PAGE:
Jane Austen, Persuasion: Ch. 12

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"No," said Anne, "that I can easily believe to be impossible; but in time, perhaps--we know what time does in every case of affliction, and you must remember, Captain Harville, that your friend may yet be called a young mourner--only last summer, I understand."

"Ay, true enough," (with a deep sigh) "only June."

"And not known to him, perhaps, so soon."

"Not till the first week of August, when he came home from the Cape, just made intow the Grappler. I was at Plymouth dreading to hear of him; he sent in letters, but the Grappler was under orders for Portsmouth. There the news must follow him, but who was to tell it? not I. I would as soon have been run up to the yard-arm.w Nobody could do it, but that good fellow" (pointing to Captain Wentworth.) "The Laconia had come into Plymouth the week before; no danger of her being sent to sea again. He stood his chance for the rest;w wrote up for leave of absence, but without waiting the return, travelled night and day till he got to Portsmouth, rowed off to the Grappler that instant, and never left the poor fellow for a week. That's what he did, and nobody else could have saved poor James. You may think, Miss Elliot, whether he is dear to us!"

Anne did think on the question with perfect decision, and said as much in reply as her own feeling could accomplish, or as his seemed able to bear, for he was too much affected to renew the subject, and when he spoke again, it was of something totally different.

Mrs Harville's giving it as her opinion that her husband would have quite walking enough by the time he reached home, determined the direction of all the party in what was to be their last walk; they would accompany them to their door, and then return and set off themselves. By all their calculations there was just time for this; but as they drew near the Cobb, there was such a general wish to walk along it once more, all were so inclined, and Louisa soon grew so determined, that the difference of a quarter of an hour, it was found, would be no difference at all; so with all the kind leave-taking, and all the kind interchange of invitations and promises which may be imagined, they parted from Captain and Mrs Harville at their own door, and still accompanied by Captain Benwick, who seemed to cling to them to the last, proceeded to make the proper adieus to the Cobb.

Anne found Captain Benwick again drawing near her. Lord Byron's "dark blue seas"h could not fail of being brought forward by their present view, and she gladly gave him all her attention as long as attention was possible. It was soon drawn, perforce another way.

There was too much wind to make the high part of the new Cobb pleasant for the ladies, and they agreed to get down the steps to the lower, and all were contented to pass quietly and carefully down the steep flight, excepting Louisa; she must be jumped downw them by Captain Wentworth. In all their walks, he had had to jump her from the stiles; the sensation was delightful to her. The hardness of the pavement for her feet, made him less willing upon the present occasion; he did it, however. She was safely down, and instantly, to show her enjoyment, ran up the steps to be jumped down again. He advised her against it, thought the jar too great; but no, he reasoned and talked in vain, she smiled and said, "I am determined I will:" he put out his hands; she was too precipitate by half a second, she fell on the pavement on the Lower Cobb, and was taken up lifeless!d There was no wound, no blood, no visible bruise; but her eyes were closed, she breathed not, her face was like death. The horror of the moment to all who stood around!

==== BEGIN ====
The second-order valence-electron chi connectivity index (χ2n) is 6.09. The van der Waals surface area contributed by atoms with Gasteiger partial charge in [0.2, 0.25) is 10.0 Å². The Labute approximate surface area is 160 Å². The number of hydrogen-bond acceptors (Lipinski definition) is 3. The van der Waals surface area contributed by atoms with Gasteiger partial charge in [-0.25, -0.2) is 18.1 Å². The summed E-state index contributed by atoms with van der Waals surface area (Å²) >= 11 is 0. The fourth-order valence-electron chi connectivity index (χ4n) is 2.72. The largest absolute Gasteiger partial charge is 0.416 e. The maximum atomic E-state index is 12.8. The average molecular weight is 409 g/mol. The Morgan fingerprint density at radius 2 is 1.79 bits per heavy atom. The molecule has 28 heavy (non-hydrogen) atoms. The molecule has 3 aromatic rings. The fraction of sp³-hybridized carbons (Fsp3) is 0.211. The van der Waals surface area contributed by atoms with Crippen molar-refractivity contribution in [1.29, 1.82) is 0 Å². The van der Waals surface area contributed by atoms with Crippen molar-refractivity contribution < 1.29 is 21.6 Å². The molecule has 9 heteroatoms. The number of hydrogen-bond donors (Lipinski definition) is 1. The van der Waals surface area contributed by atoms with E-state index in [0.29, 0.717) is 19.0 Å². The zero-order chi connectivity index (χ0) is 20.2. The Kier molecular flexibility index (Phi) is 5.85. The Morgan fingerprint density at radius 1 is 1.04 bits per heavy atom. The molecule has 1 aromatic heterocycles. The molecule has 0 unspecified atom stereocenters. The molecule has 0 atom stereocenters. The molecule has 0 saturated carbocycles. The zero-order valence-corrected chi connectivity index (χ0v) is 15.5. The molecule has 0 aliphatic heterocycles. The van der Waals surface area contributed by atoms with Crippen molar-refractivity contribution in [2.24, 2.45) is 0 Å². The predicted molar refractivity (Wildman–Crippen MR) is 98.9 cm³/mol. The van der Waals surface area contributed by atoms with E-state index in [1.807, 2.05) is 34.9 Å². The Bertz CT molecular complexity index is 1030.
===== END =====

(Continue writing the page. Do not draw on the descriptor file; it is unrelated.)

Captain Wentworth, who had caught her up, knelt with her in his arms, looking on her with a face as pallid as her own, in an agony of silence. "She is dead! she is dead!" screamed Mary, catching hold of her husband, and contributing with his own horror to make him immoveable; and in another moment, Henrietta, sinking under the conviction, lost her senses too, and would have fallen on the steps, but for Captain Benwick and Anne, who caught and supported her between them.

X [w] made into

Military

Advance in rank, here to captain.

X [w] yard-arm.

Things

A piece perpendicular to the mast from which the sails hung. To be run up to it is to be let out and hung from it. 

X [w] He stood his chance for the rest;

Risked leaving his ship and crew before his request for a leave of absence was approved. (But he IS lucky.)

X [h] Lord Byron's "dark blue seas"

Writing & Reading

From Childe Harold's Pilgrimage, a poem in four cantos, 1812-1818, that overnight made Lord Byron the most lionized literary figure in England and Europe. 

X [w] be jumped down

Assisted; he's apparently at the bottom of the steps.

X [d] she fell on the pavement on the Lower Cobb, a…

Arts

Image.